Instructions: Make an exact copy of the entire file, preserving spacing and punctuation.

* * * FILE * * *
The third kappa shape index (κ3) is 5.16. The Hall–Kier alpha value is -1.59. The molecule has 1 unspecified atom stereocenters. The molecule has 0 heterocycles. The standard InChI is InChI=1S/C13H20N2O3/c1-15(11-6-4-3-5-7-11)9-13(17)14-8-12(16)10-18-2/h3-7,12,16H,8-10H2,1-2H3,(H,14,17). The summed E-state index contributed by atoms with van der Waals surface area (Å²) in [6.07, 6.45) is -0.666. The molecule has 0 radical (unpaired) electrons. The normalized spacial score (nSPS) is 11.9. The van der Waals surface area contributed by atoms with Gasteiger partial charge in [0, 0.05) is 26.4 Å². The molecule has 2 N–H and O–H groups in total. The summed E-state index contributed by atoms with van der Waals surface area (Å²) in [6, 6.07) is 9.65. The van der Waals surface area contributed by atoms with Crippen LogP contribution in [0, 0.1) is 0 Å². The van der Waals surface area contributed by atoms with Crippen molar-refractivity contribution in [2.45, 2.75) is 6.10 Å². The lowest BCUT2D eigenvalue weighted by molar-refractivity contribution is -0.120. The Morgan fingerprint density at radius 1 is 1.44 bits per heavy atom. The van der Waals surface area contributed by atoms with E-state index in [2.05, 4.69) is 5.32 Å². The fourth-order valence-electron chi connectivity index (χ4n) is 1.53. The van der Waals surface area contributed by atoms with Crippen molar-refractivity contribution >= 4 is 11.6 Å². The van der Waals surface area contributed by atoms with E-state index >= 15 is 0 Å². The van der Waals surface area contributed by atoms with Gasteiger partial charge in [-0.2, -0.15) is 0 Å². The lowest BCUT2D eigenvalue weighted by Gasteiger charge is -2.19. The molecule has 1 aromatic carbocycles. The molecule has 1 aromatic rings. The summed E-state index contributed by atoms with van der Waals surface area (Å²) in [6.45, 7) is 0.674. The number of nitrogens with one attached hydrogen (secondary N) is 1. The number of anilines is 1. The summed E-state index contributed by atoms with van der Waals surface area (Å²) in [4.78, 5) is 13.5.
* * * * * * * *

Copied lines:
The third kappa shape index (κ3) is 5.16. The Hall–Kier alpha value is -1.59. The molecule has 1 unspecified atom stereocenters. The molecule has 0 heterocycles. The standard InChI is InChI=1S/C13H20N2O3/c1-15(11-6-4-3-5-7-11)9-13(17)14-8-12(16)10-18-2/h3-7,12,16H,8-10H2,1-2H3,(H,14,17). The summed E-state index contributed by atoms with van der Waals surface area (Å²) in [6.07, 6.45) is -0.666. The molecule has 0 radical (unpaired) electrons. The normalized spacial score (nSPS) is 11.9. The van der Waals surface area contributed by atoms with Gasteiger partial charge in [0, 0.05) is 26.4 Å². The molecule has 2 N–H and O–H groups in total. The summed E-state index contributed by atoms with van der Waals surface area (Å²) in [6, 6.07) is 9.65. The van der Waals surface area contributed by atoms with Crippen LogP contribution in [0, 0.1) is 0 Å². The van der Waals surface area contributed by atoms with Crippen molar-refractivity contribution in [2.45, 2.75) is 6.10 Å². The lowest BCUT2D eigenvalue weighted by molar-refractivity contribution is -0.120. The Morgan fingerprint density at radius 1 is 1.44 bits per heavy atom. The van der Waals surface area contributed by atoms with E-state index in [2.05, 4.69) is 5.32 Å². The fourth-order valence-electron chi connectivity index (χ4n) is 1.53. The van der Waals surface area contributed by atoms with Crippen molar-refractivity contribution >= 4 is 11.6 Å². The van der Waals surface area contributed by atoms with E-state index >= 15 is 0 Å². The van der Waals surface area contributed by atoms with Gasteiger partial charge in [-0.2, -0.15) is 0 Å². The lowest BCUT2D eigenvalue weighted by Gasteiger charge is -2.19. The molecule has 1 aromatic carbocycles. The molecule has 1 aromatic rings. The summed E-state index contributed by atoms with van der Waals surface area (Å²) in [6.45, 7) is 0.674. The number of nitrogens with one attached hydrogen (secondary N) is 1. The number of anilines is 1. The summed E-state index contributed by atoms with van der Waals surface area (Å²) in [4.78, 5) is 13.5.